(AP Photo/Ted S. Warren)BURIEN, Wash. Seattle officers hold down a protester, and one repeatedly punches him in the face. Better training cant fix all the issues facing the nations police departments, but experts believe it would have a big impact. A recent Associated Press investigation found that a lack of firearms training has resulted in unintentional shootings by law enforcement. Police officers across the country are woefully undertrained, said Sean Hendrickson, an instructor at Washington states police academy in suburban Seattle. In Washington state, cadets must complete 720 hours of training, but those skills start to degrade immediately, Hendrickson said.
Floyd's death spurs question: What is a black life worth?
In this June 1, 2020, photo, people gather near the Cup Foods grocery store where George Floyd died in Minneapolis. And for George Floyd, it was an accusation he used a fake $20 bill at a grocery store. The Movement for Black Lives is behind a push for local communities to defund police departments nationwide, and reinvest in struggling black communities to address economic inequality and disparities in education and health care. That is a big piece that I think we need to focus on.Last week, Floyds family forwarded their pleas for racial justice to the United Nations. Nekima Levy Armstrong, a civil rights lawyer and former president of the Minneapolis NAACP, said the demand that black lives are valued like white lives must begin at the community level.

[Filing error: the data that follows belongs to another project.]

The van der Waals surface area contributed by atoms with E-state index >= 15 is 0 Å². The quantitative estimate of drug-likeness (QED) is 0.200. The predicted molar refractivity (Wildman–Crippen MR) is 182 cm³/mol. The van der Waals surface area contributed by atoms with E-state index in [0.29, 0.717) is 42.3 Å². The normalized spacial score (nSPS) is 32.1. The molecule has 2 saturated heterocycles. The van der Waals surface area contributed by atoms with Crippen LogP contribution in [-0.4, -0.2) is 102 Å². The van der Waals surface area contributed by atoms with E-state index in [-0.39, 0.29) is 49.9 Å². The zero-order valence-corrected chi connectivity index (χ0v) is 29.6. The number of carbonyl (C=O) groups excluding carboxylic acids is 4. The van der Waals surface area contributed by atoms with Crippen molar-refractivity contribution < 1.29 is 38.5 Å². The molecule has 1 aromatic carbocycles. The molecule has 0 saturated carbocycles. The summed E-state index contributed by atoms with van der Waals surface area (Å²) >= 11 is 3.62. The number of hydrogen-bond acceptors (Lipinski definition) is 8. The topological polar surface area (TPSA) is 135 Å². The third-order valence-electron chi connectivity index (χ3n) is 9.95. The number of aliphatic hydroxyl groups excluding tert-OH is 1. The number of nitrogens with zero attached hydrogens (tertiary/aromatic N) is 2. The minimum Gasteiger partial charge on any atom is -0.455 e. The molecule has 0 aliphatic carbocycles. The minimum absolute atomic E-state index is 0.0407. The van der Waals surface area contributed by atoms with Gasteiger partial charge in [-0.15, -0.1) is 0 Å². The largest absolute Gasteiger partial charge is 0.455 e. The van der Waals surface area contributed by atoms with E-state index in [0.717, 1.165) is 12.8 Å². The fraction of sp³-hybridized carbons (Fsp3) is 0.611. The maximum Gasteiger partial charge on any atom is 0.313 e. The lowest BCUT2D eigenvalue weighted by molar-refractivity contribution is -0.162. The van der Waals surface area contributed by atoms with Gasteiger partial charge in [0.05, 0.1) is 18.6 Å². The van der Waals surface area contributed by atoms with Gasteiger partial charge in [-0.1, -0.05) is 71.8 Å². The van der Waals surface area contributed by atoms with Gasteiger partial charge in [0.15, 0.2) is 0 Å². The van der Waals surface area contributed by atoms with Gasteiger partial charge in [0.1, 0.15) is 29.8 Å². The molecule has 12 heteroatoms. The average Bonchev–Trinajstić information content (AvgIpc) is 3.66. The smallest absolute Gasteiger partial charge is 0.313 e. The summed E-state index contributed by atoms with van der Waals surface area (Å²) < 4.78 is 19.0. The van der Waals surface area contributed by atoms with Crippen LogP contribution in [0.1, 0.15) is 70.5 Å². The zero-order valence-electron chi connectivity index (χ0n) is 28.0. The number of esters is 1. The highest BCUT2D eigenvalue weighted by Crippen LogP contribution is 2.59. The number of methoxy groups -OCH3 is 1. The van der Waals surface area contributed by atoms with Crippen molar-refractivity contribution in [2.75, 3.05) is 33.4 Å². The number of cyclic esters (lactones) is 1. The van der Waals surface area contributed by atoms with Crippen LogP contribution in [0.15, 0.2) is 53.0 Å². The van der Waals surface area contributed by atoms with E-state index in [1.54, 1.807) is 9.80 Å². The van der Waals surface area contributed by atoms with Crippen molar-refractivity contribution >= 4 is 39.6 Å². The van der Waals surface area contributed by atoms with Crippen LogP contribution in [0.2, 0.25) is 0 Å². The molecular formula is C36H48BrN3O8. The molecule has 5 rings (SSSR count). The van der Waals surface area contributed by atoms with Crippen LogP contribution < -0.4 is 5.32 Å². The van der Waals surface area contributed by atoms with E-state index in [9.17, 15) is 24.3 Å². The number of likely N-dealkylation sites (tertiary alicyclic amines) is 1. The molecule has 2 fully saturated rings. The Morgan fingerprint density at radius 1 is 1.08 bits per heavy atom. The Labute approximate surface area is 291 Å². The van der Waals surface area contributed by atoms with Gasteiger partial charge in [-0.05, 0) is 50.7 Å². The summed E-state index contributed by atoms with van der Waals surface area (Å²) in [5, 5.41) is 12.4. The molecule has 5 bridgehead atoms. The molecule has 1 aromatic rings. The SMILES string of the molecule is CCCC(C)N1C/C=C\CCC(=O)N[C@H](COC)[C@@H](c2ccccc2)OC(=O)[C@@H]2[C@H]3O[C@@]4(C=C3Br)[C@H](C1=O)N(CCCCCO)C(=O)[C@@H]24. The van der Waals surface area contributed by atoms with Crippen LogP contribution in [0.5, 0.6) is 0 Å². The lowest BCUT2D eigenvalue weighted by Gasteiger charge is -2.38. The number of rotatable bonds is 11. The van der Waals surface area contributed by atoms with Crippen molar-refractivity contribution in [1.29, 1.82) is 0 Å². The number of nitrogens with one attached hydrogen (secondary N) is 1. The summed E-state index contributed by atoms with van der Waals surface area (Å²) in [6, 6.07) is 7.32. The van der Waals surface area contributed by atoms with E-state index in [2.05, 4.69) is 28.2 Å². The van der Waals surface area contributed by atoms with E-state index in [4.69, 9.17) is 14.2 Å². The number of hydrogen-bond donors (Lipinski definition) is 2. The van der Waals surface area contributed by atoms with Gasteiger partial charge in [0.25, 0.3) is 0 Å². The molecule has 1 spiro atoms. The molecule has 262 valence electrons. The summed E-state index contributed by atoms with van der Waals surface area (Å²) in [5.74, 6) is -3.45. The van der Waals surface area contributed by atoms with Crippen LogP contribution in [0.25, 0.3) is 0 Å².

Nike, NFL and others to start giving workers Juneteenth off
Although slavery was already abolished more than two years earlier by the Emancipation Proclamation, it continued in some areas. Some businesses have professed support for the Black Lives Matter movement or pledged to donate money to organizations. Others have promised to hire more black workers or make other policy changes. This week, Nike CEO John Donahoe told workers they would get Juneteenth off starting this year as a way to celebrate black culture and history. The power of this historical feat in our countrys blemished history is felt each year," Goodell wrote in a memo.
Protester hit in face by rubber bullet shot by Florida police wants answers
Moments later, without warning, she said Fort Lauderdale police officers released tear gas and she ran to a corner, disoriented and overcome by smoke. She remembers the pressure of the rubber bullet hitting her face and strangers rushing to help. As she walks away from police, they fire a rubber bullet and a protester grabs her hand and tries to hurry her. A Fort Lauderdale police officer was suspended for an incident during that same protest after video showed he pushed a kneeling woman to the ground. The department has not released the name of the officer who shot Ratlieff.